In the United States of America, of course, there is a completely different approach to the promotion of diversity and equality from what we would understand in the UK and the European Union. The Americans, for example, are very keen on affirmative action (or positive discrimination) and often employers will speak of filling quotas i.e. recruiting a certain number of African Americans or Hispanic Americans. This practice of affirmative action or positive discrimination is an attempt by the Americans to overcome the problems of historic and entrenched racism in their society. In the UK and the European Union, we too have had our problems with under-representation of certain groups in the work-place, but any attempt to introduce positive discrimination has been much more limited in scope.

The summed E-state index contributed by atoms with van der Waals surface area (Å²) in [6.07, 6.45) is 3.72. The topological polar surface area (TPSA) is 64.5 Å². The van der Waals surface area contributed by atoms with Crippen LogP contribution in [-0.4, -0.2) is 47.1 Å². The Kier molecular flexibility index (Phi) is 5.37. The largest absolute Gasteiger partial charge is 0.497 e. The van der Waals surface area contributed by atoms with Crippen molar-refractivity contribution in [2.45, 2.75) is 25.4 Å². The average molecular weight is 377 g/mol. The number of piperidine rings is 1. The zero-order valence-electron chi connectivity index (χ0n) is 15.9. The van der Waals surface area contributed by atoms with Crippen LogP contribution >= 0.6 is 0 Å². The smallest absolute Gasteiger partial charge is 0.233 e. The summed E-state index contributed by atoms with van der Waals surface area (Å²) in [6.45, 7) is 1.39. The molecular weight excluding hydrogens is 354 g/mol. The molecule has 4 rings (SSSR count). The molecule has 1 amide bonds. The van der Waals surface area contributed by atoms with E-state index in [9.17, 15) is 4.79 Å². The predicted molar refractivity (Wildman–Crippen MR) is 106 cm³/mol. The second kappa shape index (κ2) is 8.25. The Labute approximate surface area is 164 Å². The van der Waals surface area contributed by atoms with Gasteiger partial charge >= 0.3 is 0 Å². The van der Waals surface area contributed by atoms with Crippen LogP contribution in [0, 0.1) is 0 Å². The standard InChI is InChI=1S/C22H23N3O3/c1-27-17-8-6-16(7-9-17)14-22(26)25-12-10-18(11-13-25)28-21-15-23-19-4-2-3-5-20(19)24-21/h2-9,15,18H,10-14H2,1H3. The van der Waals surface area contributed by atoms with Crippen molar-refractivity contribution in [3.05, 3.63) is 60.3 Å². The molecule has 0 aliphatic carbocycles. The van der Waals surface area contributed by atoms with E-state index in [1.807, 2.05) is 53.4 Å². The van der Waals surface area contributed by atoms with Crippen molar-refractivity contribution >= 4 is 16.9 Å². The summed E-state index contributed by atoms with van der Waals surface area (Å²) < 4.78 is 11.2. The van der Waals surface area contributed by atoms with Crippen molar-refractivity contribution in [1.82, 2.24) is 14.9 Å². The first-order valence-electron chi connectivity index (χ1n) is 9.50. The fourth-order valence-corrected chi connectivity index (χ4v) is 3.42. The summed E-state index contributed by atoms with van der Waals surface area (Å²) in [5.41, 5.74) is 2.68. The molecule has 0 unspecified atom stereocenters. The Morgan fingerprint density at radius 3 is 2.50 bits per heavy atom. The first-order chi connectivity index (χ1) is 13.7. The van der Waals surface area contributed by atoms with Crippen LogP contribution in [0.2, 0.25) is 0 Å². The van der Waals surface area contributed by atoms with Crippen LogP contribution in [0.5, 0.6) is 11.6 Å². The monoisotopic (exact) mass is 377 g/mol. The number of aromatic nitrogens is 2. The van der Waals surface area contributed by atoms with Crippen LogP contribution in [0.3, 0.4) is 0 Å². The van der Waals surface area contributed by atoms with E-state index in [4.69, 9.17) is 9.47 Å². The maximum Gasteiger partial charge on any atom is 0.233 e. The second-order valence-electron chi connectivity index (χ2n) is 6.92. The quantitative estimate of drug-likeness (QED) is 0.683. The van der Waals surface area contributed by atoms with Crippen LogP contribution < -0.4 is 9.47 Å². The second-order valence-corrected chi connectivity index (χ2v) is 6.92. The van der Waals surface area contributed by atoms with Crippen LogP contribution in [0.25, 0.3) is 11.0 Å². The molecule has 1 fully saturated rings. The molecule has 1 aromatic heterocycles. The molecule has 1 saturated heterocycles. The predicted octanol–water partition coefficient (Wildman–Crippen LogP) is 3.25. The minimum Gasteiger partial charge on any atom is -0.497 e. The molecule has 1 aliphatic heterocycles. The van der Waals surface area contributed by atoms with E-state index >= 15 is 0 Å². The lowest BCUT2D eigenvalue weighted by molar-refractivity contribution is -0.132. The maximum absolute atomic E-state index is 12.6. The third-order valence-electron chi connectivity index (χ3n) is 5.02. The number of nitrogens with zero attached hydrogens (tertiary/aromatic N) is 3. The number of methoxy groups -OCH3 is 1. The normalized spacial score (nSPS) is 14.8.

Affirmative action has its limits: the ticket policy at Afrofuture Fest would, however, appear to be a breach of the Civil Rights Act 1964 (Title II) which states that:

“All persons shall be entitled to the full and equal enjoyment of the goods, services, facilities, privileges, advantages, and accommodations of any place of public accommodation, as defined in this section, without discrimination on the ground of race, color, religion, or national origin.

The UK and EU approaches to positive discrimination

Limited positive action or discrimination has, for some time, been tolerated by the Court of Justice of the European Union where employers gave preference, as part of an equality policy, to female candidates over suitably qualified male candidates in order to address gender imbalances in the work-place (see Kalanke Freie Hansestadt Bremen (1995) C-450/93 and Badeck and Others (2000) C-158/97).

The Equality Act 2010 does, admittedly, permit what is referred to as ‘positive action’ in fairly limited circumstances and it has been observed that it does not really advance the law very much in this area.

Certainly, in terms of the public sector equality duty, organisations may be permitted to take specified forms positive action in the work-place to eradicate or minimise forms of discriminations e.g. ‘the need to tackle prejudice and promote understanding’ (see Section 149(5) of the Equality Act)